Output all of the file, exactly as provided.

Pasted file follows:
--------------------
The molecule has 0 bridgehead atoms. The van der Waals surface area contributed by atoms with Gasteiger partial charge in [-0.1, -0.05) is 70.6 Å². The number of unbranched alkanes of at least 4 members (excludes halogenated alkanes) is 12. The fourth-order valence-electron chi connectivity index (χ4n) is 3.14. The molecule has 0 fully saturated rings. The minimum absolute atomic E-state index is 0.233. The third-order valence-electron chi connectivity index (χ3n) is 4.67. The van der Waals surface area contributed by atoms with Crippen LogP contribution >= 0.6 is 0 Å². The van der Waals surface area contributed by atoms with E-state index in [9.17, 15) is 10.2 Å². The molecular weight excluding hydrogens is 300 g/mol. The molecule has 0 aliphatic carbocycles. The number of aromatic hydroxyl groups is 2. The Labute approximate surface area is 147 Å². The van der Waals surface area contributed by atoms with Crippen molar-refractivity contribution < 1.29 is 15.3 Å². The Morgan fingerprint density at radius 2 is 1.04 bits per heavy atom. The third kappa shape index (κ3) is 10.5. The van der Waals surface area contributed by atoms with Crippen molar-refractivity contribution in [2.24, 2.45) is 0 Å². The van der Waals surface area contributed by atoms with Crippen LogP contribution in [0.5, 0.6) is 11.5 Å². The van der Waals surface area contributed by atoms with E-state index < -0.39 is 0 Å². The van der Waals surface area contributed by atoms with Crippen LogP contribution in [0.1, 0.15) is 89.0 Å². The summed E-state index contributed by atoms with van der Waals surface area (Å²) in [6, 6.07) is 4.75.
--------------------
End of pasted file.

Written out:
The molecule has 0 bridgehead atoms. The van der Waals surface area contributed by atoms with Gasteiger partial charge in [-0.1, -0.05) is 70.6 Å². The number of unbranched alkanes of at least 4 members (excludes halogenated alkanes) is 12. The fourth-order valence-electron chi connectivity index (χ4n) is 3.14. The molecule has 0 fully saturated rings. The minimum absolute atomic E-state index is 0.233. The third-order valence-electron chi connectivity index (χ3n) is 4.67. The van der Waals surface area contributed by atoms with Crippen LogP contribution >= 0.6 is 0 Å². The van der Waals surface area contributed by atoms with E-state index in [9.17, 15) is 10.2 Å². The molecular weight excluding hydrogens is 300 g/mol. The molecule has 0 aliphatic carbocycles. The number of aromatic hydroxyl groups is 2. The Labute approximate surface area is 147 Å². The van der Waals surface area contributed by atoms with Crippen molar-refractivity contribution < 1.29 is 15.3 Å². The Morgan fingerprint density at radius 2 is 1.04 bits per heavy atom. The third kappa shape index (κ3) is 10.5. The van der Waals surface area contributed by atoms with Crippen molar-refractivity contribution in [2.24, 2.45) is 0 Å². The van der Waals surface area contributed by atoms with Crippen LogP contribution in [0.5, 0.6) is 11.5 Å². The van der Waals surface area contributed by atoms with E-state index < -0.39 is 0 Å². The van der Waals surface area contributed by atoms with Crippen LogP contribution in [0.1, 0.15) is 89.0 Å². The summed E-state index contributed by atoms with van der Waals surface area (Å²) in [6, 6.07) is 4.75.